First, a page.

Women protest abortion laws this past June. The sign on the right reads “We are women, not incubators.”
Image: AP Images

Ingriane Barbosa Carvalho, a 31-year-old mother of three in Brazil, died two months ago after an underground abortion went wrong—due to her country’s strict abortion laws that have been in place for the past 78 years.

Her story is not uncommon, but it has shed light on the reality of not providing women with the legal protection and necessary resources to obtain safe abortions should they need to do so: they will find a way to get it anyway, and more people will suffer in the process. According to The New York Times, Brazil’s supreme court may be realizing that as well.

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Initially, Carvalho attempted to terminate the pregnancy via other extreme measures like swallowing an entire pack of hypertension pills and sticking a needle in her uterus. When neither of those worked and she found herself four months pregnant with a job she needed to keep, and a partner who had no interest in being around, she sought the services of a an underground abortion provider who inserted a stalk of castor-oil plant in her uterus. She got professional medical help after hemorrhaging for three days, but it was too late.

In a country in which one in five women terminate unwanted pregnancies, Carvalho’s story is not new. From the Times:

Estimates of the number of abortions performed in Brazil each year range from 500,000 to 1.2 million. Each year, more than 250,000 women are hospitalized as a result of complications from abortions, according to the Brazilian Health Ministry. In 2016, the last year for which official figures were available, 203 women died as a result of botched abortions. Providing medical care for them has cost the government more than $130 million over the past decade.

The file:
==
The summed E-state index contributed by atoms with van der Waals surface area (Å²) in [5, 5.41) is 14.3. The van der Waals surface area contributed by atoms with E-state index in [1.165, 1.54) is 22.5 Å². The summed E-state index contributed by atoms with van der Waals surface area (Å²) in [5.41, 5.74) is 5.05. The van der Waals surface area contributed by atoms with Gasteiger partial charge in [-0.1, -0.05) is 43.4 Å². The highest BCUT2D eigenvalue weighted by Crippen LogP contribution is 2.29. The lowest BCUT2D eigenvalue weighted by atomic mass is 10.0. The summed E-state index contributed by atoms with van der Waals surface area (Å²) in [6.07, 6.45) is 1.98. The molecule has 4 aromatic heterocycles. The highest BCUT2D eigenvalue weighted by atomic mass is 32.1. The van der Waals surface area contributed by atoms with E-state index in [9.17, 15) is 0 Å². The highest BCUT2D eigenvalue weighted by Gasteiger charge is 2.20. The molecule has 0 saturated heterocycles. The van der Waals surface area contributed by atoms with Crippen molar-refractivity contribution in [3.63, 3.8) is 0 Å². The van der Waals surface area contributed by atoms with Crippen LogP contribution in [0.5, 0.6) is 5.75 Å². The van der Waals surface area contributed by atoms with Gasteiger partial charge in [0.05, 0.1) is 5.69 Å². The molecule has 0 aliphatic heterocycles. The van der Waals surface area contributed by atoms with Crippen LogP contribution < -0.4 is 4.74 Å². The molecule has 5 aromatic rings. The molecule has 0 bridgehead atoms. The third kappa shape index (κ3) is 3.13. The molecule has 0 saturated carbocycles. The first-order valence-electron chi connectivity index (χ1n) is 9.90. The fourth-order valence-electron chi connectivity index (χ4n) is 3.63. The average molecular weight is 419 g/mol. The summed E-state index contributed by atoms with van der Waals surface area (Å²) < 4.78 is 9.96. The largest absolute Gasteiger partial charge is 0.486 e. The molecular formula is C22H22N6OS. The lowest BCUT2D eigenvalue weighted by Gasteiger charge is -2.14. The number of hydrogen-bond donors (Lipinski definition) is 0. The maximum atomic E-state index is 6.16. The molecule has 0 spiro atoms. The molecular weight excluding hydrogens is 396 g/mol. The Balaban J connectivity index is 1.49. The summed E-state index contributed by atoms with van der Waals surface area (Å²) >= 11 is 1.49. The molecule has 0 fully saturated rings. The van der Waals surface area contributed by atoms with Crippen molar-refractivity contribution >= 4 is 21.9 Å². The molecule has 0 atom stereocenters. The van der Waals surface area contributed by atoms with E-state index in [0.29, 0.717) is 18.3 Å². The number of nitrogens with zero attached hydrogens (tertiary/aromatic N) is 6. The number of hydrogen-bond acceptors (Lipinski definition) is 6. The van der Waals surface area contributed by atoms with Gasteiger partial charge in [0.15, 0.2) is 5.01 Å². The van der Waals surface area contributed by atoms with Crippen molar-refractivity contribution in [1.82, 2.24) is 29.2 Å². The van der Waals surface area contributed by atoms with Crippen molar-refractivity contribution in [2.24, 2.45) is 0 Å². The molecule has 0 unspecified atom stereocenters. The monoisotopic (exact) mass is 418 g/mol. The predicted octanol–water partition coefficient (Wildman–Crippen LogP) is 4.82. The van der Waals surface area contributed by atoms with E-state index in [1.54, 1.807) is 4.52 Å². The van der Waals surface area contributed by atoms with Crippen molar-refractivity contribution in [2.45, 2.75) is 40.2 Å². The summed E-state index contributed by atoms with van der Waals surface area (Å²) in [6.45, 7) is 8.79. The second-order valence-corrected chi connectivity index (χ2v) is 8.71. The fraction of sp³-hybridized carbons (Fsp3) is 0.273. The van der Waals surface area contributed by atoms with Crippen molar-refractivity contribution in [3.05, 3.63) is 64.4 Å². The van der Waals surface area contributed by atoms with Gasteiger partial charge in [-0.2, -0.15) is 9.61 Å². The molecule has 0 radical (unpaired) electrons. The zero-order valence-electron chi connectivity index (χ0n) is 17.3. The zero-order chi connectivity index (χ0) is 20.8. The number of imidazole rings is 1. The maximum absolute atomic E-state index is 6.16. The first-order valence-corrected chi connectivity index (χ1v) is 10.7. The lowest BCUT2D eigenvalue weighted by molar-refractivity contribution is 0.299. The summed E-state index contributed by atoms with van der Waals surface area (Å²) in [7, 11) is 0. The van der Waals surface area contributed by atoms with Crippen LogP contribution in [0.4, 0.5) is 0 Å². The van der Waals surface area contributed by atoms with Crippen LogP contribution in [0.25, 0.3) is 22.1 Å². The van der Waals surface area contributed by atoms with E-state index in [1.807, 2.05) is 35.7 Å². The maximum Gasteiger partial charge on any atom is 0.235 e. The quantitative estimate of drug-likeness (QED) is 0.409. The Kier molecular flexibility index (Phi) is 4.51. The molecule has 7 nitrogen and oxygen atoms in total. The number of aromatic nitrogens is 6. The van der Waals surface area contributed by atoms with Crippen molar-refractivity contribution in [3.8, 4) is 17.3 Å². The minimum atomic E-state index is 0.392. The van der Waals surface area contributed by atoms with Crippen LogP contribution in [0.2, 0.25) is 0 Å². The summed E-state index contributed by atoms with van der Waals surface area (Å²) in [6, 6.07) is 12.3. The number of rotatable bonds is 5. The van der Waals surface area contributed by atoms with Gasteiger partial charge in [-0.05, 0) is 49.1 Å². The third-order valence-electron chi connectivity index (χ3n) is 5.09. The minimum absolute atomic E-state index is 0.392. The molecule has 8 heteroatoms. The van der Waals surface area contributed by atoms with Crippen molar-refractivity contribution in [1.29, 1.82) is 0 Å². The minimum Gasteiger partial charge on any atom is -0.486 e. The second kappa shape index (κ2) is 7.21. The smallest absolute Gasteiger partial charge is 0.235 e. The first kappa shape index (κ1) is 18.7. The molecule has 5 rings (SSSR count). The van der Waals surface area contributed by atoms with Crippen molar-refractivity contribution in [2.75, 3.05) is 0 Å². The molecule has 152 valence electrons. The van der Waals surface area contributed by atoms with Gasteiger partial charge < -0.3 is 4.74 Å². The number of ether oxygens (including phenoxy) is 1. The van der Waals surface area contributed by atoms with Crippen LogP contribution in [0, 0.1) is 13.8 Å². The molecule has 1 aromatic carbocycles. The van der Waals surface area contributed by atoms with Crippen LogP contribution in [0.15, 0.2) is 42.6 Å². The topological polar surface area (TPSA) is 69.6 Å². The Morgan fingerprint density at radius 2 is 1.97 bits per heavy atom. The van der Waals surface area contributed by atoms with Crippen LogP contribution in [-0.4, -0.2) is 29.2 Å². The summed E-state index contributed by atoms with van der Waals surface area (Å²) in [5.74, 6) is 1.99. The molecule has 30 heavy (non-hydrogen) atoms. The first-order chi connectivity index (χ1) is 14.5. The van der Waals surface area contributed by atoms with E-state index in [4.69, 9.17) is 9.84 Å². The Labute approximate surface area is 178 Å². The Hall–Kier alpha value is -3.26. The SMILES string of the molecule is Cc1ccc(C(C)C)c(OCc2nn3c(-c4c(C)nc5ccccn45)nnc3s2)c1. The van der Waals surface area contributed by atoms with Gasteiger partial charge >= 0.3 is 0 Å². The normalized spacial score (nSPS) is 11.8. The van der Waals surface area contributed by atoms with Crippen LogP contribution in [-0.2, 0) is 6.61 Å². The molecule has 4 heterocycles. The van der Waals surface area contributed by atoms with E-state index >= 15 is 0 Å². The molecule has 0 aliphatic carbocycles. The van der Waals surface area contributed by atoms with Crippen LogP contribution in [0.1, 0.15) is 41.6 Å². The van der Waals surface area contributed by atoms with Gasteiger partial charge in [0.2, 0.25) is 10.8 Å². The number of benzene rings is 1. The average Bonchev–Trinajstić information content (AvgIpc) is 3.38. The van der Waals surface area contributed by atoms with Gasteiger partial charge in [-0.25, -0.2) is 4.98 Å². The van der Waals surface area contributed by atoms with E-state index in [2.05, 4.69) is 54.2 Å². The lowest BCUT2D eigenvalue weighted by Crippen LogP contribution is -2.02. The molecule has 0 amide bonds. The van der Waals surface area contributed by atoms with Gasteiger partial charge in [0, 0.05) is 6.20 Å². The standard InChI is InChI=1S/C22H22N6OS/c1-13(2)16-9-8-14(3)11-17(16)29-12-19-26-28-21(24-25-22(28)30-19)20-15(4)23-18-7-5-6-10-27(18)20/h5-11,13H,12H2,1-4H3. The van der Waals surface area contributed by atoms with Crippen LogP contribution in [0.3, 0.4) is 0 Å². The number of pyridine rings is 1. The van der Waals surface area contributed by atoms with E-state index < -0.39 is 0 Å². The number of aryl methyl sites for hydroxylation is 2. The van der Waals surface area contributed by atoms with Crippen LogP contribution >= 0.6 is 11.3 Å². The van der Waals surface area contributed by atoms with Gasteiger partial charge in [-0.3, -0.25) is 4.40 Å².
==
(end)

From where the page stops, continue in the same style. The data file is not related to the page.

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And, unsurprisingly, poor women of color are disproportionately affected:

Wealthy and middle-class women can have safer abortions by traveling abroad or resorting to medical professionals willing to perform them. Poor women, many of whom are black, make up a disproportionate number of those who die, become ill or get prosecuted as a result of the procedure, according to researchers, activists and public defenders.

In an effort to avoid stories like this in the future, women’s rights activists in Brazil are asking the court to reconsider laws they believe are at odds with the constitution. Although this particular reevaluation may not lead to full legalization, decriminalization would be the first step towards making abortion legal—an uphill battle in a country that is largely Catholic.

“This hearing comes at a historic moment in Brazil and in Latin America, where we have seen a rise in recent years in the opposition to sexual and reproductive health and rights,” said Beatriz Galli, a Brazilian human rights lawyer. “Brazil exemplifies the regional paradox: There has been massive mobilization in civil society for expanded rights, contrasting with a very conservative Congress.”

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The two-day public hearing begins this Friday.